ConocoPhillips supercharged its federal lobbying operation in 2022 as it sought final approval for the controversial Willow oil drilling project on federal government owned land in Alaska that President Joe Biden’s administration authorized on Monday.
The president’s own climate rhetoric, the health risks and environmental damage are all reasons to reject this terrible fossil fuel scheme, but ConocoPhillips spent $8.7 million on federal lobbying last year, about double compared to 2021 and the most the multinational oil company spent on lobbying in more than a decade, an OpenSecrets analysis of federal lobbying disclosures found.
Issues lobbied range from taxation to oil and gas regulations writ-large, and disclosures filed by the Texas-based company specifically mention lobbying the federal government for authorization to build its long-delayed project.
Willow initially received federal permits in the final months of former President Donald Trump‘s administration, but a judge found flaws in the government’s environmental impact assessment and halted development in 2021. Climate activists, who said the project undercuts Biden’s goal of reducing planet-warming greenhouse gas emissions, urged the administration to block development permanently.
The $8 billion project expands the company’s footprint in Alaska westward into the nearly 23-million-acre National Petroleum Reserve, the largest tract of public land in the U.S. The Department of Interior’s Bureau of Land Management, which is responsible for approving oil and gas development on federally-managed land, greenlit a scaled-back version of ConocoPhillips’ plan, allowing for three drilling sites instead of the five proposed.
In its final decision, the bureau noted the approved plan would still allow Willow to produce an estimated 576 million barrels of oil over three decades. Transporting, refining and burning that oil will release the equivalent of 239 million metric tons of carbon dioxide over three decades, about the same amount of greenhouse gasses emitted by 64 coal-fired power plants in a year.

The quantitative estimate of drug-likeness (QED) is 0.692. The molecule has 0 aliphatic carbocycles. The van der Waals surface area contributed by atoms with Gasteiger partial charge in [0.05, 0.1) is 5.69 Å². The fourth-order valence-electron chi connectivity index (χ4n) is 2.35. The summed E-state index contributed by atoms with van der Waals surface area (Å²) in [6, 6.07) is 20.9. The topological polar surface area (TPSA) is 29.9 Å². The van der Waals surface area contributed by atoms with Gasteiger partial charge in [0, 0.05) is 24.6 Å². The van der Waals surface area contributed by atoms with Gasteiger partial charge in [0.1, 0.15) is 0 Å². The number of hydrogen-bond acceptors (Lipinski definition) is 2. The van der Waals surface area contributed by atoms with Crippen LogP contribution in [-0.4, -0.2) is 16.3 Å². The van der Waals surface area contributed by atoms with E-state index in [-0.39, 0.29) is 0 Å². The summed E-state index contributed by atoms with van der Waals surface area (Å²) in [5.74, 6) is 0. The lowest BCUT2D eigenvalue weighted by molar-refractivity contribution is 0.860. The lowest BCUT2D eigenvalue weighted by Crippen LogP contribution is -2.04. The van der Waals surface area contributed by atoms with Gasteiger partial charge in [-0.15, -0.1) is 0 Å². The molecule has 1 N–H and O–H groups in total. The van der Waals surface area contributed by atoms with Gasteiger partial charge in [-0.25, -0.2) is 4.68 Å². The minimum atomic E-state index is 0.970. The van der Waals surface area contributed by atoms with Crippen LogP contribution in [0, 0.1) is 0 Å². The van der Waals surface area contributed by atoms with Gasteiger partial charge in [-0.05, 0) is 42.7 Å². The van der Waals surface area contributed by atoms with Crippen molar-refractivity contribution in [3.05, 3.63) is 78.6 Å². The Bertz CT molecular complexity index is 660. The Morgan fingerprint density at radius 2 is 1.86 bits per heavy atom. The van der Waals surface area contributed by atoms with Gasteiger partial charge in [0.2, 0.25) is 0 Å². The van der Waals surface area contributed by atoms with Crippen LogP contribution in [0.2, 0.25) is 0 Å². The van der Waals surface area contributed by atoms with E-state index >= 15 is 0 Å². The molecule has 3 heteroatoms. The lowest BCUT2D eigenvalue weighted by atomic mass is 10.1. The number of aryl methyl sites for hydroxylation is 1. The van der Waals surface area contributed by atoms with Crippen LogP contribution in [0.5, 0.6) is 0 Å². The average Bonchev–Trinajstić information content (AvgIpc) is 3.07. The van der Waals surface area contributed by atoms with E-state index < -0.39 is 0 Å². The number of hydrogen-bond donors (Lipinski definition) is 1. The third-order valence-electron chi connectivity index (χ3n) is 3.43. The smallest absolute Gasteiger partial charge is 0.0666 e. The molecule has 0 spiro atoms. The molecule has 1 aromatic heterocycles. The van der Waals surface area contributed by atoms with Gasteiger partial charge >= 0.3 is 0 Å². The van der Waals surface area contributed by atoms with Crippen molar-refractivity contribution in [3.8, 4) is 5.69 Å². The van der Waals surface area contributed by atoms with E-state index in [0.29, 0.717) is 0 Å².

Alaska’s elected officials say the project will create jobs and bring billions of dollars in revenue to the state. Earlier this month, all three members of the state’s bipartisan congressional delegation — Republican Sens. Lisa Murkowski and Dan Sullivan and Democratic Rep. Mary Peltola — made their case for the project during a meeting with the president.
Several Democratic members of Congress urged the administration to reject Willow in a March 3 letter, citing the threat it poses to the climate and local Indigenous communities. But Peltola — the first Alaska Native elected to Congress — has said Alaskans must be provided with economic opportunities if the global transition is to be fair.
Murkowski, a member of the Senate Energy and Natural Resources Committee, is among a handful of moderate Republicans with whom the Biden administration has worked in search of bipartisanship. She has also been one of Willow’s most vocal advocates in Washington, D.C., while recognizing the need to move away from fossil fuels.
In a statement following the administration’s decision to approve Willow, Murkowski said Alaska was “now on the cusp of creating thousands of new jobs, generating billions of dollars in new revenues, improving quality of life on the North Slope.”
Lobbying disclosures show ConocoPhillips’ representatives on Capitol Hill share close ties to the senior senator. The company’s senior vice president of government affairs Andrew Lundquist and in-house lobbyist Kjersten Drager were both former aides to former Sen. Frank H. Murkowski (R-Alaska), Lisa Murkowski’s father.
ConocoPhillips also has a long-standing relationship with Bluewater Strategies, a lobbying firm that specializes in energy, environment and natural resource issues. In 2013, the firm hired McKie Campbell, who was the staff director of the Senate Energy Committee from 2008 to 2012 under then-chair Murkowski. Campbell also sits on the executive board of ConservAmerica, a group of conservative conservationists whose congressional caucus is co-chaired by Murkowski and includes Sullivan, Alaska’s other U.S. senator.
In 2022, ConocoPhillips paid Bluewater Strategies $210,000 to lobby the federal government on several issues related to oil and gas, including “exploration and development” in Alaska.
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